Any sales person has lots of potential clients (maybe not and then that’s the problem!), but she shouldn’t just carelessly throw her time and other company resources after the first potential client with a pulse. She must constantly ask herself the two questions listed above and if there are signs that the client is not responsive and doesn’t invest time and effort in driving the project forward, then it’s time to pull out and reallocate resources.

Signs for disqualification

So how do you spot if a potential client should be disqualified? I have listed the 10 most important indicators that should make you consider conserving our resources for more promising opportunities.

1. The Poor fit

The client is too far away from your ideal client profile. You know too little about her type of business and industry and even if the project is successful (low probability) it will not enhance the value of your brand. You only get the money. Move on.

2. Uncooperative attitude

You feel mistrust and unwillingness to cooperate right from the start. You are treated as a simple vendor and not as a potential business partner. Move on.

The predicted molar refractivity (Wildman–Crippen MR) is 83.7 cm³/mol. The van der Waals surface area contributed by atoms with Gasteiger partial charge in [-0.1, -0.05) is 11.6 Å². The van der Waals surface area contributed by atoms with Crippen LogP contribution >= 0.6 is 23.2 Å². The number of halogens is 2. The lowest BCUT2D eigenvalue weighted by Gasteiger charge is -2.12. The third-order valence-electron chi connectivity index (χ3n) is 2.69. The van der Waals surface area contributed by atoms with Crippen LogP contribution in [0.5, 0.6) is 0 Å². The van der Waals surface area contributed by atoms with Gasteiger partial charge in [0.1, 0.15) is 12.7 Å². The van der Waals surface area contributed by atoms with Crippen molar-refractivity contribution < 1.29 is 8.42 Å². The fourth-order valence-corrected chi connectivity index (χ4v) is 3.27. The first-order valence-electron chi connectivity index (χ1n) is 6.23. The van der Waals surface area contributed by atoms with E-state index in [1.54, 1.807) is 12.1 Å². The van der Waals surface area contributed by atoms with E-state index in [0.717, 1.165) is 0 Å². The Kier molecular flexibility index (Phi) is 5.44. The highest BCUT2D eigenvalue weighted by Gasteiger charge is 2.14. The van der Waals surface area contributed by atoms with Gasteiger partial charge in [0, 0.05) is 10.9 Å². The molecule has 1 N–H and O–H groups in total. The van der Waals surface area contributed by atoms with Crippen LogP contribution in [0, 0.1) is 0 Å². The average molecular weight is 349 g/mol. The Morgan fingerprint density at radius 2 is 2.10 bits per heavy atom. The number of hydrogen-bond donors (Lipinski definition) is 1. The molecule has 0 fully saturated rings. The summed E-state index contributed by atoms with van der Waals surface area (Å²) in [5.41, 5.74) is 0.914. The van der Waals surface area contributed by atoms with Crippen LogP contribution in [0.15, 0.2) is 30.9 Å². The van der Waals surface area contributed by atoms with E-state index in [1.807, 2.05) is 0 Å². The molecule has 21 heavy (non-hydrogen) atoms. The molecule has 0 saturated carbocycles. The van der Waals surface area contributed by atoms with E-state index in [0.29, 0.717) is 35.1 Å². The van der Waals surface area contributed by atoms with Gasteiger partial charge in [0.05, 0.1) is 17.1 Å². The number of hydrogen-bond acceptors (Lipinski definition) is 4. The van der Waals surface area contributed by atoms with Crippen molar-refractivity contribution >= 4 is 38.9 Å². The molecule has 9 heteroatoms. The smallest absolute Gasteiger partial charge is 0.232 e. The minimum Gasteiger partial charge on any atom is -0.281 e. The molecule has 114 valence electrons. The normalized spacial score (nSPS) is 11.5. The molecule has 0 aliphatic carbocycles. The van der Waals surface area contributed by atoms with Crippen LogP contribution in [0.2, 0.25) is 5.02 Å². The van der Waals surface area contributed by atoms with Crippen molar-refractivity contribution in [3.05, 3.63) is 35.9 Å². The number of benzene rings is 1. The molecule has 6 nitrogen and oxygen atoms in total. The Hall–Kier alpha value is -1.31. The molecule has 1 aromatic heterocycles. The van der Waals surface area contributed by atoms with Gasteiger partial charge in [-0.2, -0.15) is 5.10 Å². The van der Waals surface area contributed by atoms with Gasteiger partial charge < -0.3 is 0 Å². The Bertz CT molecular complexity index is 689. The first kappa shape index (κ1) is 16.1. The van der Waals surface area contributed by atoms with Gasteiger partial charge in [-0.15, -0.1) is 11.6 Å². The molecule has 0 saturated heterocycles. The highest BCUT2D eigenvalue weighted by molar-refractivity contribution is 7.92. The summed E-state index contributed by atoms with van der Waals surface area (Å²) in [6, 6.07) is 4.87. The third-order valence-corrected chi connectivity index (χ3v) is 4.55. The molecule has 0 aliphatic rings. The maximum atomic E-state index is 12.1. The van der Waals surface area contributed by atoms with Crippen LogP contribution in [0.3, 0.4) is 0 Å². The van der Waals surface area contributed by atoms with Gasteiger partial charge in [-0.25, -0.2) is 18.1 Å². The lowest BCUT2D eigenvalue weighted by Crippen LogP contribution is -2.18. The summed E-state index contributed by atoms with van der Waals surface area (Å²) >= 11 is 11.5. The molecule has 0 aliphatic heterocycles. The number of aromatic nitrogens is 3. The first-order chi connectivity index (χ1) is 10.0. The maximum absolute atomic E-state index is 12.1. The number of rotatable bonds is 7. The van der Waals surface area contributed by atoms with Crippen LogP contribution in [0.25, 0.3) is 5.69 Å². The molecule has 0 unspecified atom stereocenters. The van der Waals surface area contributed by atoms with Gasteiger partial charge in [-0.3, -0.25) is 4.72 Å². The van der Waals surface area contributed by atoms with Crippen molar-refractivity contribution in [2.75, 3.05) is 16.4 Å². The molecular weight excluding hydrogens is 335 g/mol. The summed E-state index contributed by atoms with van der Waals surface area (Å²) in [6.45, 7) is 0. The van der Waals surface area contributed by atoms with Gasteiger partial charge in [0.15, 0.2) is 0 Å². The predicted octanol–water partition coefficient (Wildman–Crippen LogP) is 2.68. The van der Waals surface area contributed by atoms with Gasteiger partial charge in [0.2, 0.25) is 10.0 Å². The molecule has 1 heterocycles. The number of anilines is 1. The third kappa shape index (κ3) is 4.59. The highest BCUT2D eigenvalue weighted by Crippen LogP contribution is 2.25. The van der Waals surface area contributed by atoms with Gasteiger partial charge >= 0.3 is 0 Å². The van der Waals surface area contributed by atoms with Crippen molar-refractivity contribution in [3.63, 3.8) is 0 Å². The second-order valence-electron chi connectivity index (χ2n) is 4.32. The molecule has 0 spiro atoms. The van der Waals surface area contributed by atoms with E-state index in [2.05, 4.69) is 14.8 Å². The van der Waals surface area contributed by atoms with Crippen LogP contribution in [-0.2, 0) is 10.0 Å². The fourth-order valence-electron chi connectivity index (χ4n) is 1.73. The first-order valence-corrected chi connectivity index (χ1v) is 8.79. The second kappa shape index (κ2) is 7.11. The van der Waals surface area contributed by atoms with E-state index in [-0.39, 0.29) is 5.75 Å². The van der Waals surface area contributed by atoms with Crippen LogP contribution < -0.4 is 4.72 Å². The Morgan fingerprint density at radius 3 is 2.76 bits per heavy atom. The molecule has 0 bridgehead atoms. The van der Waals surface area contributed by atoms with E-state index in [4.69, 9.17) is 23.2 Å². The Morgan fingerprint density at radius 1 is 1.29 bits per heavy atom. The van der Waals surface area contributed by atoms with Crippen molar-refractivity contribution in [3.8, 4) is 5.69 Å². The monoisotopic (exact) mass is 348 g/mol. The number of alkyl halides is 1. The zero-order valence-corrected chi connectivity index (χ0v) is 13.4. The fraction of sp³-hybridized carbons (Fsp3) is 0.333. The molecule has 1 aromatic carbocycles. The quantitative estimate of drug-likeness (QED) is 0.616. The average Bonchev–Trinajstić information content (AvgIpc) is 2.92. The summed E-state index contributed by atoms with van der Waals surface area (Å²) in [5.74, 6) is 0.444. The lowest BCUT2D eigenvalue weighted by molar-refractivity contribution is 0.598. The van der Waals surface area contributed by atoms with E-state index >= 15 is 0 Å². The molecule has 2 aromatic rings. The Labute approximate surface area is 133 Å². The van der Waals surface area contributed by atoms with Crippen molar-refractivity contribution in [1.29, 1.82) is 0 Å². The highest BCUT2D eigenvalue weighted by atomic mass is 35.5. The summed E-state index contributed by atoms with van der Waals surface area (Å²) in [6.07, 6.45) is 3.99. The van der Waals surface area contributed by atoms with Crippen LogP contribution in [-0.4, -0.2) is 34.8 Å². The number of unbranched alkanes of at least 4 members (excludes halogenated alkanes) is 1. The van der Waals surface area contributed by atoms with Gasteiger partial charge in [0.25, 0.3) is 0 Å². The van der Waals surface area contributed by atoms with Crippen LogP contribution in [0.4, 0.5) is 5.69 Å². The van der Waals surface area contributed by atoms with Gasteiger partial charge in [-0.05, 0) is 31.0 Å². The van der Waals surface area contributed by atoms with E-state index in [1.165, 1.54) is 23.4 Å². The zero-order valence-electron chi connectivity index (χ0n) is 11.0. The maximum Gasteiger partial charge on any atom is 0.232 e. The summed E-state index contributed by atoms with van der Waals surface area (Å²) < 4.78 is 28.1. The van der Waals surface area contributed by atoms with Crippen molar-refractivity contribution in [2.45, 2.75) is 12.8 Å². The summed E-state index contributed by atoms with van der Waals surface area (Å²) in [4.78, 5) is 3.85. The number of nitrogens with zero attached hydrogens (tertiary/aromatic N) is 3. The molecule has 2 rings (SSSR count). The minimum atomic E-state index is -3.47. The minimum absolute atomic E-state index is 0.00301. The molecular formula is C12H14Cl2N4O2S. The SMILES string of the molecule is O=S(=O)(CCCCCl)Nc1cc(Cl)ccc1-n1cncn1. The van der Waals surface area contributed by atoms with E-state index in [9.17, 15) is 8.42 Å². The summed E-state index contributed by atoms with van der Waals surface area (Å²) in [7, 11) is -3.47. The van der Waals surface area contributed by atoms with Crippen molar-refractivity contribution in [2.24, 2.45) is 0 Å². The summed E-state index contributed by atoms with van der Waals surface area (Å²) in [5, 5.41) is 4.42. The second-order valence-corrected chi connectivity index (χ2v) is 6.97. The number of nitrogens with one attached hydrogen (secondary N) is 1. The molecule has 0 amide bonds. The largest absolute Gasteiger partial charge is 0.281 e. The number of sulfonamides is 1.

3. Cultural misfit

The client’s representatives display weird behaviour completely out of sync with what you consider professional. A company with such representatives is unpredictable. Move on.

4. No access to the key decision makers

You must get direct access to the people that share the benefits of the project, especially when the final decision is made by a committee. Talking to the people that can only say no and hoping they can do the internal sales job is too risky. Pull out.

5. Unwillingness to share information

You approach a new client with a value assumption. Developing the full value proposition and the business case requires active cooperation from the client. Unwillingness to cooperate and share the needed information is a red flag. Pull out.

6. Request for Proposal